New home sales declined 0.3% in October, according to a government report released Wednesday. Despite the monthly drop, sales were still up 17% from a year earlier.
New houses sold at an annual rate of 368,000 in the month, down from 369,000 in September, according to a report from the U.S. Census Bureau and the Department of Housing and Urban Development. The September sales were revised downward from 389,000.
October sales fell far below expectations from economists, who had forecast they would rise to 388,000, according to Briefing.com.
A big reason for the decline was Superstorm Sandy, according to economists. New home sales fell by 32% in the Northeast, the area hardest hit by the hurricane.
"There were a few days at the end of the month where you wouldn't have had anyone walking around to show houses and sign contracts (because of the storm)," said Paul Ashworth, senior U.S. economist at Capital Economics.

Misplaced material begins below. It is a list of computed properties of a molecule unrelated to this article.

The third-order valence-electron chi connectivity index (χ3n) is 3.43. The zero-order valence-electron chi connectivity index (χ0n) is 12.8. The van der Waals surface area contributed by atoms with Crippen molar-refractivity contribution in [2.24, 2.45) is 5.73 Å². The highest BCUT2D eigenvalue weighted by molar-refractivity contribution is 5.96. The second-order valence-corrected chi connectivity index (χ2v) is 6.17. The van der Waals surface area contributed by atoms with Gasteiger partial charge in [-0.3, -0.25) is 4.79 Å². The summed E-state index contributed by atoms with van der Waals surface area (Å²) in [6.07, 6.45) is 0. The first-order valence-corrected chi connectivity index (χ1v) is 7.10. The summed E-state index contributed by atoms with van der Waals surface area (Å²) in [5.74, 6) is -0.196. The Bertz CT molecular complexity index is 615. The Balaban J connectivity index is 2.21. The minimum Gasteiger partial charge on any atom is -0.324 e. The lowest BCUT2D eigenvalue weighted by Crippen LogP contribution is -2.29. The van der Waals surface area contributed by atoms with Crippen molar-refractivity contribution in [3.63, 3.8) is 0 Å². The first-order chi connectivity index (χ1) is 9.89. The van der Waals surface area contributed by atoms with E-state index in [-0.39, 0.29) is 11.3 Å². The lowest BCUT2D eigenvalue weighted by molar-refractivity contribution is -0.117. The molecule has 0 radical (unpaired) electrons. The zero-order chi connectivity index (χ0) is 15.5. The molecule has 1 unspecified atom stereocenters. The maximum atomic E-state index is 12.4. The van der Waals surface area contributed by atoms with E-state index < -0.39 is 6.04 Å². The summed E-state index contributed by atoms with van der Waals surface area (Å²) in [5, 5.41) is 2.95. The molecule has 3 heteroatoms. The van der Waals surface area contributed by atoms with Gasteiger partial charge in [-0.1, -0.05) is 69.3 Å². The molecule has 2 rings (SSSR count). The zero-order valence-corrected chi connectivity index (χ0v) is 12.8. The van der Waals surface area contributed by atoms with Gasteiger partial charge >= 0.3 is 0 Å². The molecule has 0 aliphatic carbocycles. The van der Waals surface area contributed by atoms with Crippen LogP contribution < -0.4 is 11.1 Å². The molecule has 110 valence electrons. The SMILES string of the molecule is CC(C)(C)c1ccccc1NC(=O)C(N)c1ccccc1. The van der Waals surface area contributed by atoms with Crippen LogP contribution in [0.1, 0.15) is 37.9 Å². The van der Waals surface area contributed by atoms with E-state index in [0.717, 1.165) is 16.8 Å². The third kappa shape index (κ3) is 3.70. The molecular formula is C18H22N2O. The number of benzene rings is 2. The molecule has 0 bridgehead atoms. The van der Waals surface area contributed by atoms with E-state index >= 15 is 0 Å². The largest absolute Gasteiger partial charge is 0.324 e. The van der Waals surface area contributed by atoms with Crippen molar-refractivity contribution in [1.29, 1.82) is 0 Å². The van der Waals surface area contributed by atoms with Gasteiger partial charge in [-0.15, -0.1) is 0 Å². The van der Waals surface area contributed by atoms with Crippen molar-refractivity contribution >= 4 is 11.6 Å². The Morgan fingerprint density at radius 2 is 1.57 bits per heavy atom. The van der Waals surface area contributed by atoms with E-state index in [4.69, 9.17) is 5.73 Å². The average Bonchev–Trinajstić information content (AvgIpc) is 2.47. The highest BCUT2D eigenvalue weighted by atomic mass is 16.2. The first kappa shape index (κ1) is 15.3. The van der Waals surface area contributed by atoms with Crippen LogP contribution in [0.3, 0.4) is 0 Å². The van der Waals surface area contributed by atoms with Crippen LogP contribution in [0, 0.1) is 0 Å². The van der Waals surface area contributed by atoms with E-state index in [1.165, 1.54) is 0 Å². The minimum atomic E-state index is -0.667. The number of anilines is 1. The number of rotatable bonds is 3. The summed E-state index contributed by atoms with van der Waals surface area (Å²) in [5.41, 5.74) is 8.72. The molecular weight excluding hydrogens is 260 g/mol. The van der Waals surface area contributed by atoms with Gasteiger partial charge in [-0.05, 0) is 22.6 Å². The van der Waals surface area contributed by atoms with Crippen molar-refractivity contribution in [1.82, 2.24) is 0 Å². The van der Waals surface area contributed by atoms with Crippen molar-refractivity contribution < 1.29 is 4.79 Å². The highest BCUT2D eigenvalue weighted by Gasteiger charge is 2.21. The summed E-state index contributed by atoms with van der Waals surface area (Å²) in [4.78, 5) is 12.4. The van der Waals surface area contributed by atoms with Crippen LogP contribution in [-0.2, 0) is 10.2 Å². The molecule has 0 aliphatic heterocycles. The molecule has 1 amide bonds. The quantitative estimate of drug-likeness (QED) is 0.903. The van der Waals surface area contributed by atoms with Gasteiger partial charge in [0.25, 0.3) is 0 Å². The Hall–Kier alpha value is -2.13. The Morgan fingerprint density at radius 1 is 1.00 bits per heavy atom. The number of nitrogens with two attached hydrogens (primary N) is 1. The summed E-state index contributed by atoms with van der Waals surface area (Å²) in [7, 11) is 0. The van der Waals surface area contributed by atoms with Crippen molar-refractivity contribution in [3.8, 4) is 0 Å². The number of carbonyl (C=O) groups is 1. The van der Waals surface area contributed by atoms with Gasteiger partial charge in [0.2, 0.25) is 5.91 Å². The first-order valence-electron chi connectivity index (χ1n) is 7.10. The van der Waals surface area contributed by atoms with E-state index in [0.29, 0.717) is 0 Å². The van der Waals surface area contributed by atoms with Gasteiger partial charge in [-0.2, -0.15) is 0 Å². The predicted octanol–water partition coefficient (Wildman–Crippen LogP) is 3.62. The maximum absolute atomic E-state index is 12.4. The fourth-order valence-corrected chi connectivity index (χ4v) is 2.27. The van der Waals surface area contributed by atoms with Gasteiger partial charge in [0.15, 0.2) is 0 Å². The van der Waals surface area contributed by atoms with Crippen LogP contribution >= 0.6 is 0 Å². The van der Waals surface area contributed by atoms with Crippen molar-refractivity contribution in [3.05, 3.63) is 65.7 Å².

New home sales are an important component of the nation's overall economic activity, because they create construction jobs and spur the purchases of appliances, furnishings and other home goods.
Despite October's decline, the new home market has been showing steady signs of improvement. The market has increased more than 20% so far this year. The pace of home building has also gone up, rising to its highest level in more than four years in October, according to a separate government report last week.
There has been a resurgence in the housing market in recent months, helped by a variety of factors coming together. Mortgage rates are at record lows, held down by the Federal Reserve's plan to buy back $40 billion in mortgages to jump start the economy, making homes more affordable.
Home prices posted the biggest percentage gain in more than two years in the third quarter, attracting buyers who were waiting for prices to bottom out. Foreclosure rates are also at a five-year low, while improvements in the job market have given homebuyers hope.
Ashworth said that while Wednesday's report is disappointing, the housing markets will continue to show signs of a recovery.
"The data point but it doesn't change the broader picture," he said. "The numbers will continue to trend higher."